Adding care work to the shortage occupation list will enable care providers to recruit more staff from overseas
"These measures, together with the series of support packages announced since September, will help us ensure short term sustainability and success for our long-term vision to build social care back better.” Sajid Javid, health and social care secretary
The government is to add social care workers to the shortage occupation list in order to address some of the workforce shortfalls created by the pandemic.
The list consists of all the job roles that the government considers to be in short supply in the UK labour market. Relaxed visa rules apply to the jobs on the list, which means that classing care work as a shortage occupation will make it easier for employers to recruit care workers from overseas. Thousands of additional care workers, including care assistants and home care workers, could join the UK workforce as a result.
Since the pandemic began in 2020, the social care workforce has been under immense pressure. Existing shortages have been exacerbated by the introduction of compulsory vaccination for care home staff, which has seen thousands of workers leave the sector.
In order to qualify for the health and care visa, overseas workers will have to receive a minimum annual salary of £20,480. Applicants and their dependants will benefit, the government said, from “fast-track processing, dedicated resources in processing applications and reduced visa fees”.
The changes to the list apply only for a 12-month period, however. At the end of that period, the usual visa rules will apply.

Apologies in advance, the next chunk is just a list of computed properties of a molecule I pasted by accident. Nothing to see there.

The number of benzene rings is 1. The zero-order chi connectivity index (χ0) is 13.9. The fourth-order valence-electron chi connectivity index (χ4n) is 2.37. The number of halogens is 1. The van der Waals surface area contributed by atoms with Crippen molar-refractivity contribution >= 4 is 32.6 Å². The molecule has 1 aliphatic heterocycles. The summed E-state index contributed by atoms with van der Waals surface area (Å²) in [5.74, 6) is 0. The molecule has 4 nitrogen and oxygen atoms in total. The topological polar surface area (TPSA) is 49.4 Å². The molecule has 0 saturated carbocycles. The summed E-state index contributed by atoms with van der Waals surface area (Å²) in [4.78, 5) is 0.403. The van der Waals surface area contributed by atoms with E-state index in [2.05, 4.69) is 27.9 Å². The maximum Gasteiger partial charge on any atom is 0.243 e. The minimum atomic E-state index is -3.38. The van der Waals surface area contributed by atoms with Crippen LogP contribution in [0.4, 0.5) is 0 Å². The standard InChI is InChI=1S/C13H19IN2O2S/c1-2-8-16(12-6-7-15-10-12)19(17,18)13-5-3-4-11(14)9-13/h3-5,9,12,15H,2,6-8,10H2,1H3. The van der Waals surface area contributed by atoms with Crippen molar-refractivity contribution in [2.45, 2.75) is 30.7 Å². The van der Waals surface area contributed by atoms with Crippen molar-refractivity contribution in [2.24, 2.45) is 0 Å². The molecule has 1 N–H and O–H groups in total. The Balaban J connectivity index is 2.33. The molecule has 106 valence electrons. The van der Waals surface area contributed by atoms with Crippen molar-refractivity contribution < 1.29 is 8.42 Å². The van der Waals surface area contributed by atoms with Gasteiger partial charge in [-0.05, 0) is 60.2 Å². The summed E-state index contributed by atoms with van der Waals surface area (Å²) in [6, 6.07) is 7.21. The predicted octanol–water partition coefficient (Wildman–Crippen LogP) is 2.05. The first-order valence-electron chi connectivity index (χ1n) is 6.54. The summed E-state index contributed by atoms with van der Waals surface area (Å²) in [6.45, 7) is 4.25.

Care providers who do not already hold a sponsor licence in the skilled worker route will be able to register for one ahead of implementation. The government will hold a series of engagement activities this month and next to introduce them to the system and help them find out how to act as a visa sponsor. It also said that care workers recruited to the UK will be able to bring their partners and children, and that the visa would offer a “pathway to settlement” if they remain employed in the sector and want to stay in the UK.
Sajid Javid, the health and social care secretary, said it was “vital we continue to do all we can to protect the social care sector during the pandemic and beyond.” He added: “These measures, together with the series of support packages announced since September, will help us ensure short term sustainability and success for our long-term vision to build social care back better.”
The decision to add care staff to the shortage occupation list follows an earlier investment of £465.2m to support recruitment and retention of social care staff through the winter period, as well as the £500m for workforce training, qualifications and wellbeing announced as part of the health and social care levy.
The care minister Gillian Keegan said that the change would “support getting more people into care as we implement our long-term strategy for a fair and sustainable care sector that meets the needs of everyone.”